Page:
55|05

55|06, Firing on all six.

This is one for the petrolheads and fans of V6 engines.  I recreated a V6 engine using bottles and devised a method of support that was not visible in the final photo.

55V6

55|V6

You’ll notice that the number of bottles used in each photo corresponds with the recipe number, this is deliberate and will continue for as long as the DIPAs do.

01|27, Meanwhile, down on the allotment..

Just a few hundred yards from our house is a small collection of allotments, so I put my wellies on, grabbed my trowel and went to photograph some beer.  One of the allotment keepers was intrigued by what I was doing, he offered to help too. He told me that the plant in the background was actually Chard, but rather disappointingly, he didn’t have any Fennel.

Beetroot Fennel

01|30, Resting on your Lorals. 

Not being one to rest on my laurels, I will continue to take shots that will make you think a little differently about that beer sat in front of you.

Loral

But I’m not giving away the secret of this photo.

 

 

The Australian dream.

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It’s that satisfying feeling of vigour you get from driving a 2cv with the roof off on a fresh, crisp winters day which is just unparalleled.

Actually, just the feeling you get from driving a 2cv anywhere is unparalleled.

Last Voyage

It’s malty, with slices of bread on its tail, but that was just the end of the voyage; with moments and levers in perfect harmony, what came before was pure IPA glory, with perfect balance in every aspect of flavour and figure.

A spicy concoction of bitterness precedes, led by an onslaught of tropical fruit with its oozing crevice hunting aroma. 

However, immediately prior to this display of wealth, it was just sat there, slowly showing off its gradually appreciating globe. 


The pour was insignificant, in that its qualities were as yet unknown. It’s removal from the fridge was as untroubled as it’s first voyage in my possession; from the bottle shop where I caught my first glance, shortly before its last voyage began. 

How was your last voyage? 

The Cretan Craft. Part 1.

Through The Grapevine

With their initial crowd funding target of £35,000 now making its way into the history books, Crossed Anchors Brewery have completely surpassed all their expectations and are now a fully up and running 6 barrel brewery.  And with two awards under their belt, the future’s looking promising.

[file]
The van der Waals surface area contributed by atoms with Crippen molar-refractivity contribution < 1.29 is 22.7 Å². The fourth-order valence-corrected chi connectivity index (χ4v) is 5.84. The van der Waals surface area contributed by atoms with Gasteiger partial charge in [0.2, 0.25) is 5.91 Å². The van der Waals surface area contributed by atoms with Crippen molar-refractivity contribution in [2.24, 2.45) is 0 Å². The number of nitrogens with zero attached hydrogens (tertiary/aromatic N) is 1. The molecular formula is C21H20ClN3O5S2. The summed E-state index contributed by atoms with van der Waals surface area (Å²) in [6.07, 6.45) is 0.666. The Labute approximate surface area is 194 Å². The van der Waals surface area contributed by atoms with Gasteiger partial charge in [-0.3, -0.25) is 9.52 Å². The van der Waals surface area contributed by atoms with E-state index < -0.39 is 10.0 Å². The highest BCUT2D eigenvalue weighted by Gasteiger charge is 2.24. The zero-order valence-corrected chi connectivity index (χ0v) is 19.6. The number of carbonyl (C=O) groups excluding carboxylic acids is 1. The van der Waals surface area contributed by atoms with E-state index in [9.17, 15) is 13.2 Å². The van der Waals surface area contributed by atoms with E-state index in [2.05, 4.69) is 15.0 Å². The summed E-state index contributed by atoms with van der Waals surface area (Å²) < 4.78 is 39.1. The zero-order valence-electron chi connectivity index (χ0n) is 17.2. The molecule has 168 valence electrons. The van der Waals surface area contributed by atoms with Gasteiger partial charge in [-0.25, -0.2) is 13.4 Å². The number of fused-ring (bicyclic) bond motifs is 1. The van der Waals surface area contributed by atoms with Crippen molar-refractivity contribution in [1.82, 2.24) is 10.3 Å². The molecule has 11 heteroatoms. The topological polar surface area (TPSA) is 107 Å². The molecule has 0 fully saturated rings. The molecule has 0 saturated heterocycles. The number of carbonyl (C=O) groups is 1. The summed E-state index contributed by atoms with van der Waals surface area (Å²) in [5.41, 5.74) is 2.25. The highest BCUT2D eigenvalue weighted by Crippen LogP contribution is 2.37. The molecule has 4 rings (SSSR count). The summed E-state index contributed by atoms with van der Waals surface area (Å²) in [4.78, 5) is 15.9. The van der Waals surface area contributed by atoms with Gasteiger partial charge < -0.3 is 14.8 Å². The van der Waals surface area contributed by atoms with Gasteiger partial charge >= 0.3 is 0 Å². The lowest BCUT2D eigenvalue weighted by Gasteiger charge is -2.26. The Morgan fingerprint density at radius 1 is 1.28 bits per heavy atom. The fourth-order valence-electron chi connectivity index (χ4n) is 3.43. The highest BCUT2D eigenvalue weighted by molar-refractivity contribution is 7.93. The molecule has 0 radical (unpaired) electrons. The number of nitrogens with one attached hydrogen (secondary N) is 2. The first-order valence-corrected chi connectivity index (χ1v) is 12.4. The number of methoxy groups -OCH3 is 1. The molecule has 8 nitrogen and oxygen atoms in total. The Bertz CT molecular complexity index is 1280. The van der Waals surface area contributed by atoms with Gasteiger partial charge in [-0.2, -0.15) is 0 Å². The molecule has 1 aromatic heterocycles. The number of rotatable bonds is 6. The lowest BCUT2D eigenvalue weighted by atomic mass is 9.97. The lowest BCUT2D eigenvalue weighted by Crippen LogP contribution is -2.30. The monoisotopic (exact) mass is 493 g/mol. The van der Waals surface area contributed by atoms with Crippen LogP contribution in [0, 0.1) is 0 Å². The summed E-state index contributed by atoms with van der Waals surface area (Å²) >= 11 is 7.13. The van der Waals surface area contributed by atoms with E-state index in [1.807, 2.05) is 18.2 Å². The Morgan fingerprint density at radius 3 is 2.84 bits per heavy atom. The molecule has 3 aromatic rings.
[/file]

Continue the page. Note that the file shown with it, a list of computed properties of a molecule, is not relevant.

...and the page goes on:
crossed 4

At the launch party, a good number of the invited investors came down to find out exactly what they have helped to create, and of course to sample the resultant beer.

In their home at Exmouths Grapevine, which also incorporates Ruby Burgers, the three are a trio which offers everything.

Arguably the best burger joint ever to grace Exeter, Ruby weren’t a slouch when it came to beer either.  Prior to their relocation, I knew of no other restaurant to offer Brooklyn Local 1.  And I’m yet to find another, although, I do wonder where all THAT beer went after the move?

crossed 1

The Grapevine itself is a fantastic pub, a proper pub.  With a good selection of cask beer, and a worldwide collection of bottles, you’ll be hard pushed to find something that won’t satisfy.  On the bar today were two of Crossed Anchors offerings, Cascade SMASH Hopburst and Weisse Guy.

crossed 3

However, I was going to be drinking these from a different set of casks, namely the gravity casks in the brewery itself.

crossed 5

As Adrian receives his dose of Billy banana and Charlie clove, in the form of Weisse Guy, I’m instantly surrounded by an aura of Cascade aroma that’s just erupted from the slightest tweaking of the SMASH’s tap.  It’s incredible, and it doesn’t stop there, I can feel the beer fizzing and tingling away along the sides of my tongue as it’s wholesome 3.8% wriggles its way deeper.  This beer is fantastic, I think I’m gonna need a refill pretty soon.

Back in the pub, Paddy and Olly make their speeches, mainly to thank the people who have put in a lot of effort to help them get where they are today, and also to thank their wives for putting up with their endless beery wittering.

But, at the end of the day, just look where that support can get you.  And you can do your bit too, by either visiting The Grapevine to sample some brewery fresh beer, or grab some bottles from various local suppliers such as Hops & Crafts, Darts Farm, Greendale and Joshua’s.

And watch out Bristol and Plymouth, the Anchors are coming for you!

A pint

Sitting before me is a pint.  A pint of beer.  Of what beer is of no consequence.

It’s just a pint, or is it?

It’s inviting.
It’s inclusive.
It’s exclusive.
It’s beautiful.
It’s admirable.
It’s enough.
It’s not enough.
It’s game changing.
It’s ice breaking.
It’s face breaking.
It’s heart breaking.
It’s heart healing.
It’s mind healing.
It’s evoking.
It’s provoking.
It’s challenging.
It’s normal.

It’s just a pint, or is it?